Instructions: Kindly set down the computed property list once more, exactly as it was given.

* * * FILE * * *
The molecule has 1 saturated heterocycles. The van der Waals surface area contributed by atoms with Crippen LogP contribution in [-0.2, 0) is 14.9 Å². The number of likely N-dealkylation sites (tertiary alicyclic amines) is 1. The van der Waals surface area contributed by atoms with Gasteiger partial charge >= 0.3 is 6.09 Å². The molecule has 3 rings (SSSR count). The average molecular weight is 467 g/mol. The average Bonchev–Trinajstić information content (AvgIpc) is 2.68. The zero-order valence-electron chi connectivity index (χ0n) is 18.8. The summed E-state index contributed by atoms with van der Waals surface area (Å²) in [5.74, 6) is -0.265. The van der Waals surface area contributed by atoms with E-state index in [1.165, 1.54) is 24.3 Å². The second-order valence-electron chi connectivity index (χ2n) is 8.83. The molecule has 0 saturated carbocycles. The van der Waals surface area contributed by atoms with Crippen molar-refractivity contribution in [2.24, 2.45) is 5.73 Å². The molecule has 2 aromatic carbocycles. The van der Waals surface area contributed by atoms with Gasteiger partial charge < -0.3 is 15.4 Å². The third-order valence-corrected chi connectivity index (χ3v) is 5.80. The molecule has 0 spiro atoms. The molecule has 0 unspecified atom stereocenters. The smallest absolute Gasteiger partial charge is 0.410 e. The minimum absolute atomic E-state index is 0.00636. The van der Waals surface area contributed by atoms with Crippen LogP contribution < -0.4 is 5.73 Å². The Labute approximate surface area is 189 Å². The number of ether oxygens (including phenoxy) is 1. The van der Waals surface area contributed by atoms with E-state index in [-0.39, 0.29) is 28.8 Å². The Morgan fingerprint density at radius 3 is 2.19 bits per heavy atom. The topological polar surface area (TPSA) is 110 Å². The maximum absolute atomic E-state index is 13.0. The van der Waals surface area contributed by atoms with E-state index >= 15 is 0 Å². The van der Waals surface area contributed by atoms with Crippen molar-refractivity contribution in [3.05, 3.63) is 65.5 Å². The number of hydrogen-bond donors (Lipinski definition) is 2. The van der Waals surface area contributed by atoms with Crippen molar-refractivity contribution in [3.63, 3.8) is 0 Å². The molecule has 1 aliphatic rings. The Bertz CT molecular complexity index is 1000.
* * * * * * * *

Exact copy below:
The molecule has 1 saturated heterocycles. The van der Waals surface area contributed by atoms with Crippen LogP contribution in [-0.2, 0) is 14.9 Å². The number of likely N-dealkylation sites (tertiary alicyclic amines) is 1. The van der Waals surface area contributed by atoms with Gasteiger partial charge >= 0.3 is 6.09 Å². The molecule has 3 rings (SSSR count). The average molecular weight is 467 g/mol. The average Bonchev–Trinajstić information content (AvgIpc) is 2.68. The zero-order valence-electron chi connectivity index (χ0n) is 18.8. The summed E-state index contributed by atoms with van der Waals surface area (Å²) in [5.74, 6) is -0.265. The van der Waals surface area contributed by atoms with E-state index in [1.165, 1.54) is 24.3 Å². The second-order valence-electron chi connectivity index (χ2n) is 8.83. The molecule has 0 saturated carbocycles. The van der Waals surface area contributed by atoms with Crippen molar-refractivity contribution in [2.24, 2.45) is 5.73 Å². The molecule has 2 aromatic carbocycles. The van der Waals surface area contributed by atoms with Gasteiger partial charge < -0.3 is 15.4 Å². The third-order valence-corrected chi connectivity index (χ3v) is 5.80. The molecule has 0 spiro atoms. The molecule has 0 unspecified atom stereocenters. The smallest absolute Gasteiger partial charge is 0.410 e. The minimum absolute atomic E-state index is 0.00636. The van der Waals surface area contributed by atoms with Crippen LogP contribution < -0.4 is 5.73 Å². The Labute approximate surface area is 189 Å². The number of ether oxygens (including phenoxy) is 1. The van der Waals surface area contributed by atoms with E-state index in [-0.39, 0.29) is 28.8 Å². The Morgan fingerprint density at radius 3 is 2.19 bits per heavy atom. The topological polar surface area (TPSA) is 110 Å². The maximum absolute atomic E-state index is 13.0. The van der Waals surface area contributed by atoms with E-state index >= 15 is 0 Å². The van der Waals surface area contributed by atoms with Crippen molar-refractivity contribution in [3.05, 3.63) is 65.5 Å². The number of hydrogen-bond donors (Lipinski definition) is 2. The van der Waals surface area contributed by atoms with Crippen molar-refractivity contribution in [3.63, 3.8) is 0 Å². The molecule has 1 aliphatic rings. The Bertz CT molecular complexity index is 1000.